Thursday, August 30, 2007

Ontological question from a 3-year-old

"How do we know if someone is reading a story about us? And if we went outside there wouldn't be anything, but if he read about us [being] outside, then there would be something."

Sometimes my children are a little daughter, after asking this, decided it was just hilarious to imagine. Which is certainly better than deciding it was scary and keeping us up all night with nightmares.

But this is an example of how interesting it is to watch my children develop an understanding of language and narrative and their connection to reality, or our perceptions of reality. Even more interesting, they don't develop understanding in the same way. One of my daughters seems to really grasp the larger structure that stories typically have (based on the sample she's encountered so far) and she has an idea of what kinds of elements are needed when you make up a story, what you need to tell people. My other daughter doesn't seem to notice this as much, but she is much more aware on a micro level of what kinds of things people typically say or do in every day situations that might occur in a story--eating, cooking, arguing, going out, going to bed, etc.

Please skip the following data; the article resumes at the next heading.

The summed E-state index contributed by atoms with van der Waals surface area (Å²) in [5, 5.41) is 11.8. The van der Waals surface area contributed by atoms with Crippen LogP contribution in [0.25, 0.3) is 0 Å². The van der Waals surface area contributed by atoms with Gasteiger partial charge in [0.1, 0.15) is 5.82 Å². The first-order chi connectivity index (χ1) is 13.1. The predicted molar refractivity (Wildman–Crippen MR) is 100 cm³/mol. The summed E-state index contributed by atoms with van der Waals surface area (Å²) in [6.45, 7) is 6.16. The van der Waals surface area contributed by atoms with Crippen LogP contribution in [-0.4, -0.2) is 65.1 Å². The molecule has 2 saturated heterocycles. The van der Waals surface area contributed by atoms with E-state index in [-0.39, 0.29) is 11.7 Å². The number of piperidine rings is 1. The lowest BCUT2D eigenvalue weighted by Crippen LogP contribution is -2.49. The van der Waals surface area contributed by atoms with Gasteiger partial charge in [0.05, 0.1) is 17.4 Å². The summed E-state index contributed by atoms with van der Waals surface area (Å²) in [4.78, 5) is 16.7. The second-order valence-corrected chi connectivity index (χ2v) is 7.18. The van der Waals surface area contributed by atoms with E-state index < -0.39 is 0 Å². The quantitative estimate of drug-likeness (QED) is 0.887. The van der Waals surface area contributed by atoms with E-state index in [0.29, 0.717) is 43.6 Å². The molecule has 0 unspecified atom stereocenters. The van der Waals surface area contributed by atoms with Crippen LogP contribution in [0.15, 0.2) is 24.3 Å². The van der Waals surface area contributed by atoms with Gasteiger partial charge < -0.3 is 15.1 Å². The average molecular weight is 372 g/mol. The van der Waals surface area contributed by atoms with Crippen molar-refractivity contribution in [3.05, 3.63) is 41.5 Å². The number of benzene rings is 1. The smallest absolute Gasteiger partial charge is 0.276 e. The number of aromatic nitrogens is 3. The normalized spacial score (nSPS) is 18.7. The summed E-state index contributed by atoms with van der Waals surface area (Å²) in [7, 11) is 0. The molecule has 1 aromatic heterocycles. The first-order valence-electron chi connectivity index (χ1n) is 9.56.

At least they aren't playing funeral any more; that was rather disturbing!

On top of all the other challenges and joys, having kids is just so interesting, it raises so many questions and ideas for me, about things I research. I never expected that.

Their questions often reveal my assumptions about all kinds of things. It's cool. And since I can't resist dragging my work into everything, it's a kind of remediation, looking through my children's eyes.

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